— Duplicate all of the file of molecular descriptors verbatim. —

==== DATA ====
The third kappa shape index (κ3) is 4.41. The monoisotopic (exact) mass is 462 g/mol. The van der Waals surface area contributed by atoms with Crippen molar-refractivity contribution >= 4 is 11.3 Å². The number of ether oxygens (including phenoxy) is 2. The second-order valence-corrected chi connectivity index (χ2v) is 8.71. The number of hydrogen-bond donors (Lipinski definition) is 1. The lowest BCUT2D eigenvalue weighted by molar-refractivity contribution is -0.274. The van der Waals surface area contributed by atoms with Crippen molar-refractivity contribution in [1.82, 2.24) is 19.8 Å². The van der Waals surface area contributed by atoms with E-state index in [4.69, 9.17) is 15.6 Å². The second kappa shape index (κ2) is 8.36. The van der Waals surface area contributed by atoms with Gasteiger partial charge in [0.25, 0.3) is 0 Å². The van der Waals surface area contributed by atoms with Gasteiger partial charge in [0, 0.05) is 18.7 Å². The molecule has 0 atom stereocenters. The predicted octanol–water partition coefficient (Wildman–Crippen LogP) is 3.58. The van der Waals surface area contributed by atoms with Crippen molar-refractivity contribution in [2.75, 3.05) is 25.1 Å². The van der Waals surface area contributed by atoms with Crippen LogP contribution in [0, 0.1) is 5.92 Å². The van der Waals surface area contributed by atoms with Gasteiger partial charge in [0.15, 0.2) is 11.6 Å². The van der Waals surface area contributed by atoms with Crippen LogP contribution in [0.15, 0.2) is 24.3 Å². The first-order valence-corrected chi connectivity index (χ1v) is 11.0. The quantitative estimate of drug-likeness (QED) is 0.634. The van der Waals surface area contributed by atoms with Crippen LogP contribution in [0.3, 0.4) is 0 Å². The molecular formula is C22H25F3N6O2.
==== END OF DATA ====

The third kappa shape index (κ3) is 4.41. The monoisotopic (exact) mass is 462 g/mol. The van der Waals surface area contributed by atoms with Crippen molar-refractivity contribution >= 4 is 11.3 Å². The number of ether oxygens (including phenoxy) is 2. The second-order valence-corrected chi connectivity index (χ2v) is 8.71. The number of hydrogen-bond donors (Lipinski definition) is 1. The lowest BCUT2D eigenvalue weighted by molar-refractivity contribution is -0.274. The van der Waals surface area contributed by atoms with Crippen molar-refractivity contribution in [1.82, 2.24) is 19.8 Å². The van der Waals surface area contributed by atoms with E-state index in [4.69, 9.17) is 15.6 Å². The second kappa shape index (κ2) is 8.36. The van der Waals surface area contributed by atoms with Gasteiger partial charge in [0.25, 0.3) is 0 Å². The van der Waals surface area contributed by atoms with Gasteiger partial charge in [0, 0.05) is 18.7 Å². The molecule has 0 atom stereocenters. The predicted octanol–water partition coefficient (Wildman–Crippen LogP) is 3.58. The van der Waals surface area contributed by atoms with Crippen molar-refractivity contribution in [2.75, 3.05) is 25.1 Å². The van der Waals surface area contributed by atoms with Crippen LogP contribution in [0, 0.1) is 5.92 Å². The van der Waals surface area contributed by atoms with Gasteiger partial charge in [0.15, 0.2) is 11.6 Å². The van der Waals surface area contributed by atoms with Crippen LogP contribution in [0.15, 0.2) is 24.3 Å². The first-order valence-corrected chi connectivity index (χ1v) is 11.0. The quantitative estimate of drug-likeness (QED) is 0.634. The van der Waals surface area contributed by atoms with Crippen LogP contribution in [0.3, 0.4) is 0 Å². The molecular formula is C22H25F3N6O2.